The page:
<proxy usesystemdefault="True" />
SPMT 4.0 and later contain the SharePoint Server assessment functionality, as shown in Figure 2, that allows you to scan your source sites right before the migration, review the results, and make any changes necessary to allow the migration to complete successfully.
Important: I strongly recommend that you still run SMAT as discussed earlier! By running SMAT early-on, it will give you an idea on the likelihood of a successful migration, and it can be used to identify most issues before you are ready to perform the actual migration.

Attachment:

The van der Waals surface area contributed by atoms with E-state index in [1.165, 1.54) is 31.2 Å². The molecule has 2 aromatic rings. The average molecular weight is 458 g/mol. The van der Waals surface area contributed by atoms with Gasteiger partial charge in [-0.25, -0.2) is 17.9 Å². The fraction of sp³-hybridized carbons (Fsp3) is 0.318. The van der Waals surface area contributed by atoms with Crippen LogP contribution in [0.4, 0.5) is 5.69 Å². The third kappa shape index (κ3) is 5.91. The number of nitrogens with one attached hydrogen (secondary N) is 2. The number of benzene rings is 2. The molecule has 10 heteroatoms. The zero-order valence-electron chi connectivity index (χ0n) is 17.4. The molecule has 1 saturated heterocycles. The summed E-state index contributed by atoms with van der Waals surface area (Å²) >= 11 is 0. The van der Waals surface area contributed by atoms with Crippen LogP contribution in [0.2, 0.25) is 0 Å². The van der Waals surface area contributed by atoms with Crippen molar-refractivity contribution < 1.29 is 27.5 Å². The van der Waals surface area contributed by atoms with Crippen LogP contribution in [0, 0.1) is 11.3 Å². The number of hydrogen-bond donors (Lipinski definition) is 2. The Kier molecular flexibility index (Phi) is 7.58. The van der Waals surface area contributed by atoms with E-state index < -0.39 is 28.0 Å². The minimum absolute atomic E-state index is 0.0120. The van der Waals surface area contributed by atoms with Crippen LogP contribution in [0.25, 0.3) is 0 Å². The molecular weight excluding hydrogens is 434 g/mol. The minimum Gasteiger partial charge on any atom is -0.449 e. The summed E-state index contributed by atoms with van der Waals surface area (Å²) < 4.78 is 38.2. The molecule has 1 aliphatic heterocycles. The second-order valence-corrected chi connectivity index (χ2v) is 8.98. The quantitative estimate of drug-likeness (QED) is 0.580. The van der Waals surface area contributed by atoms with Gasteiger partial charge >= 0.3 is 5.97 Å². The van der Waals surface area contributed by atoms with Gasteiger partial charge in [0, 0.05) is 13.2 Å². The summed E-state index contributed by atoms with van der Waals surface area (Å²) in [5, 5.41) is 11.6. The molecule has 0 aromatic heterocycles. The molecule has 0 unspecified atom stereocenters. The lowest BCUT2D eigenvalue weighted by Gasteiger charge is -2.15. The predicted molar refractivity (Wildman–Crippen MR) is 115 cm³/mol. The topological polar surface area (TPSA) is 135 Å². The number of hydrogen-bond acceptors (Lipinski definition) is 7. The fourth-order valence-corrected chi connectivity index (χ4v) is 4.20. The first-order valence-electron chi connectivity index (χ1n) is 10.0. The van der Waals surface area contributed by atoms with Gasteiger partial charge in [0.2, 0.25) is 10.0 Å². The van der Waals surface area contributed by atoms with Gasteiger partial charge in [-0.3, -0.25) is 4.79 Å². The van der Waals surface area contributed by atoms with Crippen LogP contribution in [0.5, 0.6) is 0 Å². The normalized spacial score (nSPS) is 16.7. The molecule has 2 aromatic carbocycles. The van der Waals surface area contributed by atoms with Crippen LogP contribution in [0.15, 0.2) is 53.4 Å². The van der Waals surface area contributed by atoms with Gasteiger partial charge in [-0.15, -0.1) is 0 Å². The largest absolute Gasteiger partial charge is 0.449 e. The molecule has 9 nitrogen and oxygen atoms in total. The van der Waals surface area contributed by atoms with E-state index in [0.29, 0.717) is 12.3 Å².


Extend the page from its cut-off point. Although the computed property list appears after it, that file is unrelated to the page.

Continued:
Figure 2 shows the SPMT dashboard options available to you after you have run SPMT and signed in to Microsoft 365 using either a global admin account or a SharePoint administrator account.
If you select the SharePoint Add new scan button, you’ll see the two methods of Single site, or Bulk import, as shown in Figure 3. After selecting Single site, enter in the Single site URL, and then select Start.
If you select Bulk import, supply the location of the .csv file or the .json file that contains the sites you want to scan.
After successfully assessing your sites and determining that you can migrate SharePoint content to Microsoft 365, select the Add new migration button to display the two methods shown in Figure 4: Single source URL or Bulk migration using JSON or CSV file, which you select when you’re ready to complete the migration. Similar to the bulk scan operation, you would supply the location of the .csv file or the .json file that contains the sites you want to migrate.